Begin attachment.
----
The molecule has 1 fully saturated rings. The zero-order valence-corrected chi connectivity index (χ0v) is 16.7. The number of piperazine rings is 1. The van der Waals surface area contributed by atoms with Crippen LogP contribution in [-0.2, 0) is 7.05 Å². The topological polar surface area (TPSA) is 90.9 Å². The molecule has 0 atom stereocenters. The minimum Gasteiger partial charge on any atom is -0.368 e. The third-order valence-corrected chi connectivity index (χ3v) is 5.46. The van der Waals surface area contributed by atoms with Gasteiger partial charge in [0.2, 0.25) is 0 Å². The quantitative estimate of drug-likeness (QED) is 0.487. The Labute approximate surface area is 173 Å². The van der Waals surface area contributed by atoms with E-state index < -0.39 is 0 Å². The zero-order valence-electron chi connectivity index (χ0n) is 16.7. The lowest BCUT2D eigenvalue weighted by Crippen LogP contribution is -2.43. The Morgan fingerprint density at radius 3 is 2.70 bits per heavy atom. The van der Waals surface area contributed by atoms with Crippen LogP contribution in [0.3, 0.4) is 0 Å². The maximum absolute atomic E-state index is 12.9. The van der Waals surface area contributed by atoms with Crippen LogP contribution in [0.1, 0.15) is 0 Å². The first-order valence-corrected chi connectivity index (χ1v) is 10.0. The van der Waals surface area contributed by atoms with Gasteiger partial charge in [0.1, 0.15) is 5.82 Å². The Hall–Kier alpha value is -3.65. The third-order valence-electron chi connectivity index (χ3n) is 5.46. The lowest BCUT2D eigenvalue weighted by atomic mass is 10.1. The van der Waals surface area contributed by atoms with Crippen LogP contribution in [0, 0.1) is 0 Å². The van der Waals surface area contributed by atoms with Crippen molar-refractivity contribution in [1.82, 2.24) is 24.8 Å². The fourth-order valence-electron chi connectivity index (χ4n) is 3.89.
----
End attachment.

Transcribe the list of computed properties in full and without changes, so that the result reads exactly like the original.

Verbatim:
The molecule has 1 fully saturated rings. The zero-order valence-corrected chi connectivity index (χ0v) is 16.7. The number of piperazine rings is 1. The van der Waals surface area contributed by atoms with Crippen LogP contribution in [-0.2, 0) is 7.05 Å². The topological polar surface area (TPSA) is 90.9 Å². The molecule has 0 atom stereocenters. The minimum Gasteiger partial charge on any atom is -0.368 e. The third-order valence-corrected chi connectivity index (χ3v) is 5.46. The van der Waals surface area contributed by atoms with Gasteiger partial charge in [0.2, 0.25) is 0 Å². The quantitative estimate of drug-likeness (QED) is 0.487. The Labute approximate surface area is 173 Å². The van der Waals surface area contributed by atoms with E-state index < -0.39 is 0 Å². The zero-order valence-electron chi connectivity index (χ0n) is 16.7. The lowest BCUT2D eigenvalue weighted by Crippen LogP contribution is -2.43. The Morgan fingerprint density at radius 3 is 2.70 bits per heavy atom. The van der Waals surface area contributed by atoms with Crippen LogP contribution in [0.3, 0.4) is 0 Å². The maximum absolute atomic E-state index is 12.9. The van der Waals surface area contributed by atoms with Crippen LogP contribution in [0.1, 0.15) is 0 Å². The first-order valence-corrected chi connectivity index (χ1v) is 10.0. The van der Waals surface area contributed by atoms with Gasteiger partial charge in [0.1, 0.15) is 5.82 Å². The Hall–Kier alpha value is -3.65. The third-order valence-electron chi connectivity index (χ3n) is 5.46. The lowest BCUT2D eigenvalue weighted by atomic mass is 10.1. The van der Waals surface area contributed by atoms with Crippen LogP contribution in [0, 0.1) is 0 Å². The van der Waals surface area contributed by atoms with Crippen molar-refractivity contribution in [1.82, 2.24) is 24.8 Å². The fourth-order valence-electron chi connectivity index (χ4n) is 3.89.